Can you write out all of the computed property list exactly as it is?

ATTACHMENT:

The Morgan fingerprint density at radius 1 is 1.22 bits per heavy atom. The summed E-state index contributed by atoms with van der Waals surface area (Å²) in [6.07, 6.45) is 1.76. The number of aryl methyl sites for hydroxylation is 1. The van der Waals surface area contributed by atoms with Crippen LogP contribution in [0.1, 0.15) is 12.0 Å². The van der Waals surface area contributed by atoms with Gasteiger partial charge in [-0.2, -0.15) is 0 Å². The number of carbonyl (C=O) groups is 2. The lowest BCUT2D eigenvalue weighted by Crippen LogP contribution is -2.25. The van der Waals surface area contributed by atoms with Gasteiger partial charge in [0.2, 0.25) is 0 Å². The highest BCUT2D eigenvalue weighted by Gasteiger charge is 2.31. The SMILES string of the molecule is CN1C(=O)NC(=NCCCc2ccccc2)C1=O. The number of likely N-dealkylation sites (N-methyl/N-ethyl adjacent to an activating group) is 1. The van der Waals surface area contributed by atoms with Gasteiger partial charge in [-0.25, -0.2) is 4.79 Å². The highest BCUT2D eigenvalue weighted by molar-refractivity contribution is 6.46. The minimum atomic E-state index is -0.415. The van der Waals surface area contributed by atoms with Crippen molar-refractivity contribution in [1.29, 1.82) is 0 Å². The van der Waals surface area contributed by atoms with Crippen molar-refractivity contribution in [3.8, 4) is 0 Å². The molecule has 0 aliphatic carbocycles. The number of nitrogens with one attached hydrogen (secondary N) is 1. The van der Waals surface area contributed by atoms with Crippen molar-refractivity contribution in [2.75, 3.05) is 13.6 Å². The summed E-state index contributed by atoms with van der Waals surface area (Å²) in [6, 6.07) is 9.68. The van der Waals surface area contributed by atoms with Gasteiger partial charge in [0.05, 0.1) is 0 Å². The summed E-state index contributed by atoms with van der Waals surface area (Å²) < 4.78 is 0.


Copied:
The Morgan fingerprint density at radius 1 is 1.22 bits per heavy atom. The summed E-state index contributed by atoms with van der Waals surface area (Å²) in [6.07, 6.45) is 1.76. The number of aryl methyl sites for hydroxylation is 1. The van der Waals surface area contributed by atoms with Crippen LogP contribution in [0.1, 0.15) is 12.0 Å². The van der Waals surface area contributed by atoms with Gasteiger partial charge in [-0.2, -0.15) is 0 Å². The number of carbonyl (C=O) groups is 2. The lowest BCUT2D eigenvalue weighted by Crippen LogP contribution is -2.25. The van der Waals surface area contributed by atoms with Gasteiger partial charge in [0.2, 0.25) is 0 Å². The highest BCUT2D eigenvalue weighted by Gasteiger charge is 2.31. The SMILES string of the molecule is CN1C(=O)NC(=NCCCc2ccccc2)C1=O. The number of likely N-dealkylation sites (N-methyl/N-ethyl adjacent to an activating group) is 1. The van der Waals surface area contributed by atoms with Gasteiger partial charge in [-0.25, -0.2) is 4.79 Å². The highest BCUT2D eigenvalue weighted by molar-refractivity contribution is 6.46. The minimum atomic E-state index is -0.415. The van der Waals surface area contributed by atoms with Crippen molar-refractivity contribution in [1.29, 1.82) is 0 Å². The van der Waals surface area contributed by atoms with Crippen molar-refractivity contribution in [3.8, 4) is 0 Å². The molecule has 0 aliphatic carbocycles. The number of nitrogens with one attached hydrogen (secondary N) is 1. The van der Waals surface area contributed by atoms with Crippen molar-refractivity contribution in [2.75, 3.05) is 13.6 Å². The summed E-state index contributed by atoms with van der Waals surface area (Å²) in [6, 6.07) is 9.68. The van der Waals surface area contributed by atoms with Gasteiger partial charge in [0.05, 0.1) is 0 Å². The summed E-state index contributed by atoms with van der Waals surface area (Å²) < 4.78 is 0.